Primary central nervous system diffuse large B-cell lymphoma presenting as homonymous hemianopia

Primary central nervous system diffuse large B-cell lymphoma presenting as homonymous hemianopia
 Save as PDF

doi: 10.62055/qotpgtfuupwe

ABSTRACT

Background:

There are several factors that increase the risk of lymphoma, such as increased age, impaired immunity or infections such as the Epstein-Barr virus. Post-transplant lymphoproliferative disorder (PTLD) can develop from suppressed immunity secondary to organ transplantation. The most significant risk factor for developing PTLD is the presence of Epstein-Barr virus. PTLD is diagnosed through different testing methods including laboratory studies, radiologic imaging and pathology results. Primary central nervous system lymphoma occurs when the first organ that develops lymphoma is the central nervous system. When the lesion affects the visual pathway, visual field deficits can occur and have visually significant consequences.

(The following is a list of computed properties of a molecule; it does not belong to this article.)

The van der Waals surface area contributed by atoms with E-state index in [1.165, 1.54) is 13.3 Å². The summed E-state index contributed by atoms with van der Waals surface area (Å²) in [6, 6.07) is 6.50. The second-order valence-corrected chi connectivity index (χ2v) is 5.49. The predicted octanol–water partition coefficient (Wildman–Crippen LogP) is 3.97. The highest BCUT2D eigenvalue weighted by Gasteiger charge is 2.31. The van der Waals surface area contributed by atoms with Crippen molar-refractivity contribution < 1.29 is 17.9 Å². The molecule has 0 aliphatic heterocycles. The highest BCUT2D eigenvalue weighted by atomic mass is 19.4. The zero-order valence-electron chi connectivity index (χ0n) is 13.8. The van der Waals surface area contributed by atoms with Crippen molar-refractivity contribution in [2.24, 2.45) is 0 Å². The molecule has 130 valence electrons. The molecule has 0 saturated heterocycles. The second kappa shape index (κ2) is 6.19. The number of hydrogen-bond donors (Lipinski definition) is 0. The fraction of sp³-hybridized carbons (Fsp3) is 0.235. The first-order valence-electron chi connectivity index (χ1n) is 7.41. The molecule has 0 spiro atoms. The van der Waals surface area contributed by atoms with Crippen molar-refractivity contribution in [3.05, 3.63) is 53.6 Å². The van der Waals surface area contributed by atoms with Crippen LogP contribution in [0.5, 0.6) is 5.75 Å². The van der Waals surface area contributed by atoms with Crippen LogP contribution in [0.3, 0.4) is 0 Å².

Case report:

A 66-year-old male presented to the eye clinic for an eye exam with binocular vision complaints and subacute headaches. Visual field testing confirmed a left absolute homonymous hemianopia. Magnetic resonance imaging of the brain was notable for a right occipital lobe mass without herniation or hydrocephalus with a separate lesion in the left temporal horn without mass effect. The right occipital lobe mass was biopsied and positive for a diffuse large B-cell lymphoma and Epstein-Barr virus. The etiology of the primary central nervous system lymphoma was due to post-transplant lymphoproliferative disorder from the liver transplant that the patient received eight years prior. The patient’s treatment plan included chemotherapy, whole-brain radiotherapy and mass resection via craniotomy. He had multiple visits with the acquired brain injury clinic in optometry to assist with his binocular vision concerns and left visual field loss.